The Seaport Museum
A Dream of Tall Ships in South Street New Yorkers dreamt and talked of the days when bowsprits arched over South Street, a street that led to the world's four corners. One John Nicholson wrote a Jetter to the Herald Tribune in 1957, calling for action to save the surviving "slope-roofed buildings with their memories of fast sailing ships in the Cape Horn trade." In 1966, a band of citizens (a later survey showed their median age was 24, median income $5,000) formed Friends of South Street. By the spring of 1967 they had formed a museum and found a chairman in the shipping leader Jakob Isbrandtsen; before the year ended a companion State Museum had come into being under the leadership of Admiral John M. Will. They filled the streets with life and brought in ships: the fishing schooner Howard, the original Ambrose lightship, the great square rigger Wavertree, the coasting schooner Pioneer, which sails today with young people learning old lessons that prove valuable in today's job market. They gathered support for their impossible dream and by 1973 had achieved a balanced budget, investing more than half the annual income in restoration work. And that year they secured their first three blocks of land. A NY Times editorial noted: "The dreamers turned out to be realists."
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Above, a young member looks over lee Kiil's model in 1966. Below, USCGC Eagle visits the new museum in Schermerhorn Row.
Below, ships of South Street: ferry Maj. Gen. Wm. H . Hart, Wavertree, Peking, visiting Barba Negra at end of pier, Ambrose lightship, Robert Fulton with Lettie G. Howard' s masts rising behind, Aqua (since hauled out ashore), visiting steam launch Kestrel. Photo, Port Authority of NY & NJ. ~~
The Seaport Museum was founded eleven years ago through the vision of Peter Stan ford, its first president, and the courage of Jakob lsbrandtsen, its first chairman . There were many others present at its launching, and from the beginning all had to battle legal restraints and real estate speculations that nearly closed the Seaport in its first few years. But the concept of the South Street Seaport proved too timely and too strong. A museum of the "rise of the Port of New York" was to exist in and among the still standing buildings and piers where that drama took place. Unlike many other museums we did not have to import the artifacts of our history. Rather, the ships were brought back here, where they once worked. Our nine-block area of nineteenth-century commercial architecture ancJ. East River piers had itself seen a century and a half of the city's growth, and thus fit the clear mission of the institution . The Seaport became the largest restoration project ever attempted in the City of New York. South Street-which was traditionally known in the world's ports as the Street of Ships-would again possess, at least in part, the flavor of the years when sailing ships crowded the city's piers. Before New York was a city, it was a port. Because of the port it became the greatest city in the world for commerce, finance, communications, the arts, and, of course, shipping. With well over 64 million tons of cargo each year New York shipping still moves goods of twice the value of that handled by any other port city in the United States. It is ultimately the ships and the sea which put New York in touch with the entire globe and the westward reach of the American continent. The highway of the sea remains vital to the world's trade, despite the success of air commerce and the explorations of the uncertain ceiling of the sky. Our perceptions of that old highway have changed. The sea and its relationship to urban life are beginning to interest us anew. JOHN B. HIGHTOWER President South Street Seaport Museum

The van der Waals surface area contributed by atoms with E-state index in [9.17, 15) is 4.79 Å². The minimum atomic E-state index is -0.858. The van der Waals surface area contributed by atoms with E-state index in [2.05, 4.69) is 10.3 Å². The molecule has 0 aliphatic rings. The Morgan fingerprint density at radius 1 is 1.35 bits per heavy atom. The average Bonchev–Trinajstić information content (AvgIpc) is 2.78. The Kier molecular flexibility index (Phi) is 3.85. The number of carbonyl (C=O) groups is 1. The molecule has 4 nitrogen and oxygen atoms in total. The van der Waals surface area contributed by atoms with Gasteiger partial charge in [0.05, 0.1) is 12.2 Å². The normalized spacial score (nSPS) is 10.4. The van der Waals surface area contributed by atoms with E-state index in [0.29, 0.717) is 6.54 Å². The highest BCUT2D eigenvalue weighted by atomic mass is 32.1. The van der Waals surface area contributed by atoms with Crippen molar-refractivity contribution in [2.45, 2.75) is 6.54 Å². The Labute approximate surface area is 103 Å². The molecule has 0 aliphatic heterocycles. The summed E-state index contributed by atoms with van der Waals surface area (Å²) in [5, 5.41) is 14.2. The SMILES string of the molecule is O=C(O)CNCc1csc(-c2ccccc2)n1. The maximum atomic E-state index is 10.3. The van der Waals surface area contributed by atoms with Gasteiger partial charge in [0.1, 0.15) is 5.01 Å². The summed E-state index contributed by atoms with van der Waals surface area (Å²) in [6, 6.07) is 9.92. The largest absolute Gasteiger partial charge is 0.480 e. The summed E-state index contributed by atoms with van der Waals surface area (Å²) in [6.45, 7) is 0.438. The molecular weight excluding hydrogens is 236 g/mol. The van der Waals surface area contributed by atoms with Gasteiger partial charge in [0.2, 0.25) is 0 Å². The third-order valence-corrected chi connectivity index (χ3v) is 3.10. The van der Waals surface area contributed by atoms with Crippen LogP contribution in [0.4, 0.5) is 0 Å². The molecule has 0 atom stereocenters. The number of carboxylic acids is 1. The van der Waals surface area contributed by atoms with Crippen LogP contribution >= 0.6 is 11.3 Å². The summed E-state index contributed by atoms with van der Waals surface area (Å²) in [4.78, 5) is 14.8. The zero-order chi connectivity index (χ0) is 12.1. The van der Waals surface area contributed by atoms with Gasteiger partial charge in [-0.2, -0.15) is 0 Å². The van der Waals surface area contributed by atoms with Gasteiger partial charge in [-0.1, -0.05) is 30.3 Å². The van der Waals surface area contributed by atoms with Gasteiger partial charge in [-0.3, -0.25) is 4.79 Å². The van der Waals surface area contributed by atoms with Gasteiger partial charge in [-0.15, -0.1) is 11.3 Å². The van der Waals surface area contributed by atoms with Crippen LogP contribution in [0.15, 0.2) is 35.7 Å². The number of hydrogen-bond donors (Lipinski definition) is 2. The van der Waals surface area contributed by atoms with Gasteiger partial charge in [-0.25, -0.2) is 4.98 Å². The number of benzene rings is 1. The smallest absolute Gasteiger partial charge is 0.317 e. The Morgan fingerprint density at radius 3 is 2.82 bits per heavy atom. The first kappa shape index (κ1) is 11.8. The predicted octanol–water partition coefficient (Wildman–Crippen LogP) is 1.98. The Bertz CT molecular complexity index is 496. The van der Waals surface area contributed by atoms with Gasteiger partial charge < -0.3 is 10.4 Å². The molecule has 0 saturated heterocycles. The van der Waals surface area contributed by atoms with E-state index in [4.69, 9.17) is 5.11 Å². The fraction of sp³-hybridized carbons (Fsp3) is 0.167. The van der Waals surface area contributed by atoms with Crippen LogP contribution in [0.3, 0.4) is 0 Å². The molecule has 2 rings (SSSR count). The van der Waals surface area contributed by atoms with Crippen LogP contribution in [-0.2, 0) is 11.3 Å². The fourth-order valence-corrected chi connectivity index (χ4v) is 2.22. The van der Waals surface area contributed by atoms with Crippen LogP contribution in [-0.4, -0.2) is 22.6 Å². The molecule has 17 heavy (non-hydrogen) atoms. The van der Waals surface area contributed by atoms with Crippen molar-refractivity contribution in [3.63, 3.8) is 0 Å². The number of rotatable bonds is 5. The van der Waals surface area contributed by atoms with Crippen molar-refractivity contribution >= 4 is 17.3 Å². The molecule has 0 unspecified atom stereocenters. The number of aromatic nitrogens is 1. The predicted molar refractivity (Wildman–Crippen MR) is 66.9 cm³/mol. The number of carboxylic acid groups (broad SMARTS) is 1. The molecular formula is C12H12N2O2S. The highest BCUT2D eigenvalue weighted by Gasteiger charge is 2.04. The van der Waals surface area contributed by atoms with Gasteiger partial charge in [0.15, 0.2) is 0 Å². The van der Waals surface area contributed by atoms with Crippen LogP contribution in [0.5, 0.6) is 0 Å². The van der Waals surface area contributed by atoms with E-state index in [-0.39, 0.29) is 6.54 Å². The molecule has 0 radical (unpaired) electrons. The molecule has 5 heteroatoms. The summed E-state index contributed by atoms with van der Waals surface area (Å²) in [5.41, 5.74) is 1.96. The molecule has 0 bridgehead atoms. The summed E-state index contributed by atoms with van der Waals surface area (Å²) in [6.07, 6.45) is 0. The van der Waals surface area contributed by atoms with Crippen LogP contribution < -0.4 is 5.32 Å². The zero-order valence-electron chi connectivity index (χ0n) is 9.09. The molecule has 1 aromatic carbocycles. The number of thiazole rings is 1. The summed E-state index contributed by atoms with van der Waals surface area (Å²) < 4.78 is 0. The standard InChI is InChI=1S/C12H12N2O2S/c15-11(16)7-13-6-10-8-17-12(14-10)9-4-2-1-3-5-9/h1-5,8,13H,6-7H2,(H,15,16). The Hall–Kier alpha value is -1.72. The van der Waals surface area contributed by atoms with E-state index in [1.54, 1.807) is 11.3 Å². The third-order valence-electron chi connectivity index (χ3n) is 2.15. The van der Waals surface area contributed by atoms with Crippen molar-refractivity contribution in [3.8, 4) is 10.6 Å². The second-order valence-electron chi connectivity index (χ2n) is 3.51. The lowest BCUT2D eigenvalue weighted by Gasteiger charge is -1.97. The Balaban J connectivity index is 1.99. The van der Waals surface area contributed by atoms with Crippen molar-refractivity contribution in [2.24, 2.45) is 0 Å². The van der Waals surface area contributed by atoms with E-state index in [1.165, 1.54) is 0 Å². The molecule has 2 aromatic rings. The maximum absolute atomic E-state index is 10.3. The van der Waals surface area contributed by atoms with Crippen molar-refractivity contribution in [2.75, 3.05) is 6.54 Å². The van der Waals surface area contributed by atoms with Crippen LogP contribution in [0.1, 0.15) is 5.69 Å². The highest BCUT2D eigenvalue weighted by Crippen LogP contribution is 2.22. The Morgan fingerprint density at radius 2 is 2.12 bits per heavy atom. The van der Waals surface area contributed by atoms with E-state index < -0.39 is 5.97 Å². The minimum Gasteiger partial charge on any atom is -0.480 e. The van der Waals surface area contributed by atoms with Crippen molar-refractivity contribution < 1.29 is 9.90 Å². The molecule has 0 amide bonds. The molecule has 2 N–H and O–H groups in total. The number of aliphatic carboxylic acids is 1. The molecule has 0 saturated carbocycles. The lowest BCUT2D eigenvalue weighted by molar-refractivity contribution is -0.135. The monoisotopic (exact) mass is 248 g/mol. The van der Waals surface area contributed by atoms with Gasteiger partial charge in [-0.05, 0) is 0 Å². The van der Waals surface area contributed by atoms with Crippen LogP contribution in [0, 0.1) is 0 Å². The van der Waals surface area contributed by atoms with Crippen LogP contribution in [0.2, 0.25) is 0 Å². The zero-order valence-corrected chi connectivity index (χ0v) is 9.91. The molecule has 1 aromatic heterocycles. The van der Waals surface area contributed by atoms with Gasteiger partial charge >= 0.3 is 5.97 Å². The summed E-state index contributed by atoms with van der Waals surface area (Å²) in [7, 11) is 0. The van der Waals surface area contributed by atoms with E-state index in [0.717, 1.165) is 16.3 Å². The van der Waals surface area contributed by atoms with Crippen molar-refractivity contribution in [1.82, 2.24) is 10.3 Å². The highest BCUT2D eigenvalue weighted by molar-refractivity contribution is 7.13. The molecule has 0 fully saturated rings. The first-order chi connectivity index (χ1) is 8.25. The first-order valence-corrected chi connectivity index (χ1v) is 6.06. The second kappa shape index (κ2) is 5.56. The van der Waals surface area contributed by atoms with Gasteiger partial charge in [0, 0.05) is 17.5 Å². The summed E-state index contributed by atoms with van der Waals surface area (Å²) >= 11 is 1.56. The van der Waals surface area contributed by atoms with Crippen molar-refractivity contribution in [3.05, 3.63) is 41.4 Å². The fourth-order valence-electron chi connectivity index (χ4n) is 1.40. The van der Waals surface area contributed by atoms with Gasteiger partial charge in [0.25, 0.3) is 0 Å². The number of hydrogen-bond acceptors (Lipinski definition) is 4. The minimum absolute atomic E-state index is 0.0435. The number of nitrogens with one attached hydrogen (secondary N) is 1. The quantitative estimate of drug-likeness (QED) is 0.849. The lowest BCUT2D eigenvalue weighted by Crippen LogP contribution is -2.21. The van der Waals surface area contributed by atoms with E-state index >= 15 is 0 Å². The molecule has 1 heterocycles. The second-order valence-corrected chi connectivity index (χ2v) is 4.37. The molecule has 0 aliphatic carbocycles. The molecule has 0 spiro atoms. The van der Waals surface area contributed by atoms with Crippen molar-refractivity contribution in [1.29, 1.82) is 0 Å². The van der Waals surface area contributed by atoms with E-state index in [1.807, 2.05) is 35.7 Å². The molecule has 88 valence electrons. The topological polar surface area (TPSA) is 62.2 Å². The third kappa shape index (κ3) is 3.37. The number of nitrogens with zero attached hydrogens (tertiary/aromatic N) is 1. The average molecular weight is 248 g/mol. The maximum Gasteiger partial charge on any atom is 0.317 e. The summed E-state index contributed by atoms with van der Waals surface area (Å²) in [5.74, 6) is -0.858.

The above is an extract from Mr. Hightower's report to members in the Fall J978 Seaport, the new quarterly magazine of the Seaport Museum. Membership is $15, SSSM, 203 Front Street, New York NY 10038.
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"This Museum Is People, " a history of the Museum 's early days, is available from NMHSfor$1.
SEA HISTORY, WINTER 1979